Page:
1. The Works of John Ruskin, Library Edition, ed. E. T. Cook and Alexander Wedderburn, 39 vols. (London: George Allen, 1903–12), 5:333. All quotations from Ruskin’s works indicate this edition, and will be noted parenthetically by volume followed by page number.
2. Studies of aesthetics usually adhere to a small canon of German philosophers ranging from Kant to Adorno. The dominance of the German philosophical tradition has led to a devaluation of other national contributions to aesthetics; Terry Eagleton explains that his Ideology of the Aesthetic (Oxford: Blackwell, 1990) omits British authors because “much in the Anglophone tradition is in fact derivative of German philosophy,” and he prefers to go straight to “the horse’s mouth” (11). The absence of Victorian British authors from the canon of aesthetic writings is most evident in anthologies of aesthetics, including: Albert Hofstadter and Richard Kuhns, eds., Philosophies of Art and Beauty (Chicago: University of Chicago Press, , 1976); David Cooper, ed., Aesthetics: The Classic Readings (Oxford: Blackwell, 1996); and Alex Neill and Aaron Ridley, eds., The Philosophy of Art: Readings Ancient and Modern (New York: McGraw Hill, 1995). Exceptions include Charles Harrison and Paul Wood, eds., Art in Theory, 1815–1900: An Anthology of Changing Ideas (Oxford: Blackwell, 1998)—which devotes itself explicitly to nineteenth-century European writings—and Elizabeth Holt’s three volume collection, The Triumph of Art for the Public (Garden City, N.Y.: Anchor Press, 1979).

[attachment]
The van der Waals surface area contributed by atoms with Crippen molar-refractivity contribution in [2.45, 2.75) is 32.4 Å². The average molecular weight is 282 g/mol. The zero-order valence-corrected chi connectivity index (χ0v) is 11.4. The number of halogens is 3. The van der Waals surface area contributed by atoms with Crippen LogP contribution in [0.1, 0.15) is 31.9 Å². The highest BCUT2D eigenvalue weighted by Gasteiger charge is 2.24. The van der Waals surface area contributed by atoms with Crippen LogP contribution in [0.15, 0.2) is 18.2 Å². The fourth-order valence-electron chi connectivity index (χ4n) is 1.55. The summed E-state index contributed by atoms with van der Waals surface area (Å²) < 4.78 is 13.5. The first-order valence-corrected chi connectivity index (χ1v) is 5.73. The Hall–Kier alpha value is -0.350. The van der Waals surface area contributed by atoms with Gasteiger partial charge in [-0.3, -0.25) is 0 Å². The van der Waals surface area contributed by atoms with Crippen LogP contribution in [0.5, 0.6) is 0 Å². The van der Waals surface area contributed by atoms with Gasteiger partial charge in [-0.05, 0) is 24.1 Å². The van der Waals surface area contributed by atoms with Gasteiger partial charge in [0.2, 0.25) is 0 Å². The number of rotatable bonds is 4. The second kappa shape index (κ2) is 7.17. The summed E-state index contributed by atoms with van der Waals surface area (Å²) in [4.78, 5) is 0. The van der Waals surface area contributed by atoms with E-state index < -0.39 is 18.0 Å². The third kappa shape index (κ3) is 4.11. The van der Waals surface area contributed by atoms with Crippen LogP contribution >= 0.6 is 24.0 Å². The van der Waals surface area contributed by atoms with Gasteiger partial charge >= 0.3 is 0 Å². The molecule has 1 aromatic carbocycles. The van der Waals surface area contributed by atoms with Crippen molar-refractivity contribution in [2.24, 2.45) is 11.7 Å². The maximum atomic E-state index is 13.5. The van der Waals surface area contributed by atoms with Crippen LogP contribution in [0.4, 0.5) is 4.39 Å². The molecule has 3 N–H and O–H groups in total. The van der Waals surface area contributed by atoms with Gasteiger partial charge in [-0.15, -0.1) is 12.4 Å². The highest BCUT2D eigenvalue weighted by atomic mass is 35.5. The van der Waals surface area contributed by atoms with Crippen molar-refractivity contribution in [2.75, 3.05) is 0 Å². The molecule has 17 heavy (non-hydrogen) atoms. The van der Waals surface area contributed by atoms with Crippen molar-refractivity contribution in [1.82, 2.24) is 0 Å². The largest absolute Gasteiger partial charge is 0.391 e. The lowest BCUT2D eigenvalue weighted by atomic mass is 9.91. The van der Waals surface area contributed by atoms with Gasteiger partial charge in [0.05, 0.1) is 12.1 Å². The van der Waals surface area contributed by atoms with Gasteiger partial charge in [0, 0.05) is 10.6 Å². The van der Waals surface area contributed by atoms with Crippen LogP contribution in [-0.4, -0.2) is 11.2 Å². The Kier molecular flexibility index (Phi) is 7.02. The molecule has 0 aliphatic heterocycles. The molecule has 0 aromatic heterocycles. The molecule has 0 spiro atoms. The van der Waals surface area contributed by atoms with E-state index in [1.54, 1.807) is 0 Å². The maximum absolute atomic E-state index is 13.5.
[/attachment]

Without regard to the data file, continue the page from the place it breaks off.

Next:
3. Recent titles include George Levine, ed., Aesthetics and Ideology (New Brunswick, N.J.: Rutgers University Press, 1994); Emory Elliot, Louis Freitas Caton, and Jeffrey Rhyne, eds., Aesthetics in a Multicultural Age (Oxford: Oxford University Press, 2002); Pamela R. Matthews and David McWhirter, eds., Aesthetic Subjects (Minneapolis: University of Minnesota Press, 2003); and James Soderholm, ed., Beauty and the Critic: Aesthetics in an Age of Cultural Studies (Tuscaloosa: University of Alabama Press, 1997). Art historians address the topic in the collection edited by Michael Ann Holly and Keith Moxey, Art History, Aesthetics, Visual Studies (Williamstown, Mass.: Sterling and Francine Clark Art Institute, 2002).
4. Pamela R. Matthews and David McWhirter, “Introduction: Exile’s Return? Aesthetics Now,” in Matthews and McWhirter, Aesthetic Subjects, xviii.
5. In Art for Art’s Sake and Literary Life (Lincoln: University of Nebraska Press, 1996), Gene H. Bell-Villada opens his study with Kant, writing that the Critique of Judgment “eventually came to be viewed as the sourcebook for Art for Art’s Sake” (2ö). Yet it is worth noting the major differences between Enlightenment philosophy and modernist formalism. Kant’s analysis assumes that the beautiful and the good will overlap, since humans are inherently moral creatures embedded in a harmonious universe;